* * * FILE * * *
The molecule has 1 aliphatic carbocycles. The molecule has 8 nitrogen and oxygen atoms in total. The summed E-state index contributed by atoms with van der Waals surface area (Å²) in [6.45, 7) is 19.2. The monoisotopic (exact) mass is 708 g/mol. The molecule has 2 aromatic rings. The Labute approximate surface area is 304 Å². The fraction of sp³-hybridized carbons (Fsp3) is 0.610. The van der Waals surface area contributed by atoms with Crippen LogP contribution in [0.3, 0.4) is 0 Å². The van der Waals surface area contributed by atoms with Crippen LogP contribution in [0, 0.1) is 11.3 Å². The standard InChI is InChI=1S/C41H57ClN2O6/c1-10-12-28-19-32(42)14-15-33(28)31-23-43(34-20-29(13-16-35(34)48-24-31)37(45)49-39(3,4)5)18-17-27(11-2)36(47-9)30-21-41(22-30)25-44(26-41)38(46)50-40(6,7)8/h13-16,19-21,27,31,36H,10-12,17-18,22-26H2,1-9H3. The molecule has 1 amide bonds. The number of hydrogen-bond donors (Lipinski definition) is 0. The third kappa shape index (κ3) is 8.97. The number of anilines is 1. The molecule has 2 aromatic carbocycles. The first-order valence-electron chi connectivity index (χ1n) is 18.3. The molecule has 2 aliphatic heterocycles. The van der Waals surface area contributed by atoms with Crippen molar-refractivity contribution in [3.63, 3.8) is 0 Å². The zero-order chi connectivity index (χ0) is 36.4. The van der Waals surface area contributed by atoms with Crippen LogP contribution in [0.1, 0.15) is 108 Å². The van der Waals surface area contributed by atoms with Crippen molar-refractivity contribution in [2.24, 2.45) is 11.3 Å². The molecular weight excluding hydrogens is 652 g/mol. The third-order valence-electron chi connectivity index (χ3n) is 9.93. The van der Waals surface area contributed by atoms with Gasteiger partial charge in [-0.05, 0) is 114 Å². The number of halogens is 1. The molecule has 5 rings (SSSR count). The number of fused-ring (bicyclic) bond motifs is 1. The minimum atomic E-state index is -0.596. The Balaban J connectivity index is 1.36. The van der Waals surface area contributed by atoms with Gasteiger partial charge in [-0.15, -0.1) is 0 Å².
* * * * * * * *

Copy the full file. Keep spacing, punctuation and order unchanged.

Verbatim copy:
The molecule has 1 aliphatic carbocycles. The molecule has 8 nitrogen and oxygen atoms in total. The summed E-state index contributed by atoms with van der Waals surface area (Å²) in [6.45, 7) is 19.2. The monoisotopic (exact) mass is 708 g/mol. The molecule has 2 aromatic rings. The Labute approximate surface area is 304 Å². The fraction of sp³-hybridized carbons (Fsp3) is 0.610. The van der Waals surface area contributed by atoms with Crippen LogP contribution in [0.3, 0.4) is 0 Å². The van der Waals surface area contributed by atoms with Crippen LogP contribution in [0, 0.1) is 11.3 Å². The standard InChI is InChI=1S/C41H57ClN2O6/c1-10-12-28-19-32(42)14-15-33(28)31-23-43(34-20-29(13-16-35(34)48-24-31)37(45)49-39(3,4)5)18-17-27(11-2)36(47-9)30-21-41(22-30)25-44(26-41)38(46)50-40(6,7)8/h13-16,19-21,27,31,36H,10-12,17-18,22-26H2,1-9H3. The molecule has 1 amide bonds. The number of hydrogen-bond donors (Lipinski definition) is 0. The third kappa shape index (κ3) is 8.97. The number of anilines is 1. The molecule has 2 aromatic carbocycles. The first-order valence-electron chi connectivity index (χ1n) is 18.3. The molecule has 2 aliphatic heterocycles. The van der Waals surface area contributed by atoms with Crippen molar-refractivity contribution in [3.63, 3.8) is 0 Å². The zero-order chi connectivity index (χ0) is 36.4. The van der Waals surface area contributed by atoms with Crippen LogP contribution in [0.1, 0.15) is 108 Å². The van der Waals surface area contributed by atoms with Crippen molar-refractivity contribution in [2.24, 2.45) is 11.3 Å². The molecular weight excluding hydrogens is 652 g/mol. The third-order valence-electron chi connectivity index (χ3n) is 9.93. The van der Waals surface area contributed by atoms with Gasteiger partial charge in [-0.05, 0) is 114 Å². The number of halogens is 1. The molecule has 5 rings (SSSR count). The number of fused-ring (bicyclic) bond motifs is 1. The minimum atomic E-state index is -0.596. The Balaban J connectivity index is 1.36. The van der Waals surface area contributed by atoms with Gasteiger partial charge in [-0.15, -0.1) is 0 Å².